Catholic Charities mobilizes to save low-income housing program

.- Catholic Charities agencies across the United States are mobilizing to defeat the Bush Administration's proposal that would restructure and gut funding for a successful housing program, which serves more than two million low-income families, seniors, and disabled people each year.

Catholic Charities has pointed out that these low-income households could lose their homes if Congress adopts proposed changes to the federal Housing Choice (Section 8) Voucher Program.

For 30 years, the Section 8 voucher program has enabled low- income families to afford modest apartments on the private market. For seniors and disabled persons on very low fixed incomes, Section 8 allows them to live with dignity in decent housing. Because of the Section 8 program, local property owners can continue to maintain their buildings, and neighborhoods can maintain stability.

In February, the U.S. Department of Housing and Urban Development (HUD) proposed major changes to Section 8, including a $1-billion cut in funding for 2005. The proposal also would restructure the program as a block grant, which would mean that assistance would no longer keep pace with rising housing costs. If the proposals are accepted by Congress, as many as 250,000 families could lose their voucher assistance in the first year alone.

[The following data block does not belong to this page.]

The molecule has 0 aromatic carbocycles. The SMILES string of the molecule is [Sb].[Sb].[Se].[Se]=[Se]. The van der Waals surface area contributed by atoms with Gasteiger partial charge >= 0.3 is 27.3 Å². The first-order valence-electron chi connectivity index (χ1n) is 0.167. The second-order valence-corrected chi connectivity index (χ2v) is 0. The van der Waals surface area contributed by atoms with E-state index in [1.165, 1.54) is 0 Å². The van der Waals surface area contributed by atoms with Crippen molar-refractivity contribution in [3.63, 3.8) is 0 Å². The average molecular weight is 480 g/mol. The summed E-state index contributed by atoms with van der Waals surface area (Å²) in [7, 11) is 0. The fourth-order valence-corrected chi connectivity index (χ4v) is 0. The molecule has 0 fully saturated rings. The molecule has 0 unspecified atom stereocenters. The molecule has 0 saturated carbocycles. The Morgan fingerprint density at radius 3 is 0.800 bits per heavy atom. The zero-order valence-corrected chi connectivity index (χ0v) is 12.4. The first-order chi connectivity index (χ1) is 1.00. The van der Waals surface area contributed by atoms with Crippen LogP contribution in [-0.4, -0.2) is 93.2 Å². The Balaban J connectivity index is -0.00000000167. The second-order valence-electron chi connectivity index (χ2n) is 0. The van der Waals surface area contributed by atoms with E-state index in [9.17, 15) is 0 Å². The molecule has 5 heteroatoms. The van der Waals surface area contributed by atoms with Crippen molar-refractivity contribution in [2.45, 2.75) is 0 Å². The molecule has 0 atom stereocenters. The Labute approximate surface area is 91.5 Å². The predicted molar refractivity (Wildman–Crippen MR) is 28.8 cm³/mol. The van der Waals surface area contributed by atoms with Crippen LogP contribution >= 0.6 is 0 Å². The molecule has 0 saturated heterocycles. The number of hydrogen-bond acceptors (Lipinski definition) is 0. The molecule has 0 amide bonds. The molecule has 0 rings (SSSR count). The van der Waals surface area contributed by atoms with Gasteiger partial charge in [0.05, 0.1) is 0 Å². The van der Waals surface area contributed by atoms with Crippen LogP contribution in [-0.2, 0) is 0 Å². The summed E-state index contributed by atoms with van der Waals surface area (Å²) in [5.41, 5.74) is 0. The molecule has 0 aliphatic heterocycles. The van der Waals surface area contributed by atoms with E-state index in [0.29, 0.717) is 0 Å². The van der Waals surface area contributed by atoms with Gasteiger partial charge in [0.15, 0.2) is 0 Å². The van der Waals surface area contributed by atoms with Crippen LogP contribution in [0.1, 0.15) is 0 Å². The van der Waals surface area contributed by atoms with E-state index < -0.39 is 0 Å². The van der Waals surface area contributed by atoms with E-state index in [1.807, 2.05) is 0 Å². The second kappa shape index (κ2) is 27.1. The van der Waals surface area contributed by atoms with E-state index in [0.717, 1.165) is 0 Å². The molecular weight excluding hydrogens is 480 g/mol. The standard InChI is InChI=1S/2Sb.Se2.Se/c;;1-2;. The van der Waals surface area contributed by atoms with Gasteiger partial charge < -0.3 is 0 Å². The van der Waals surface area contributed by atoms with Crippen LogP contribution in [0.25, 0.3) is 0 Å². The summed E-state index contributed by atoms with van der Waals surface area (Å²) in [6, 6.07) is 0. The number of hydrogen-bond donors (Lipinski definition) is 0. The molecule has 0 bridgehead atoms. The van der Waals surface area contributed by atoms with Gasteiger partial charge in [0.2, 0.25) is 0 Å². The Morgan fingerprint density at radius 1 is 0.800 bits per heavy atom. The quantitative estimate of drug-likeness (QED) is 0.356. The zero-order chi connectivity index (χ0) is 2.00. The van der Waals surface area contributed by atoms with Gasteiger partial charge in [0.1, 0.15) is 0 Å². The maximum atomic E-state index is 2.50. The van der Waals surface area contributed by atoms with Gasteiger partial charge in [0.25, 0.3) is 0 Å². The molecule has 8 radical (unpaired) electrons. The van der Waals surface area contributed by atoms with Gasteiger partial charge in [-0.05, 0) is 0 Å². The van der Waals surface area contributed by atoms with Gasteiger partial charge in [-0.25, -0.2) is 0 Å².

"Not so long ago, the Bush administration called on local officials, charities, and faith-based organizations to band together to end homelessness in their communities,” said Douglas Rice, director of housing and community development for Catholic Charities USA (CCUSA).

“This is a bold and noble goal, yet it is a goal that can be met only by strengthening, not weakening, successful affordable housing programs like Section 8," he said.

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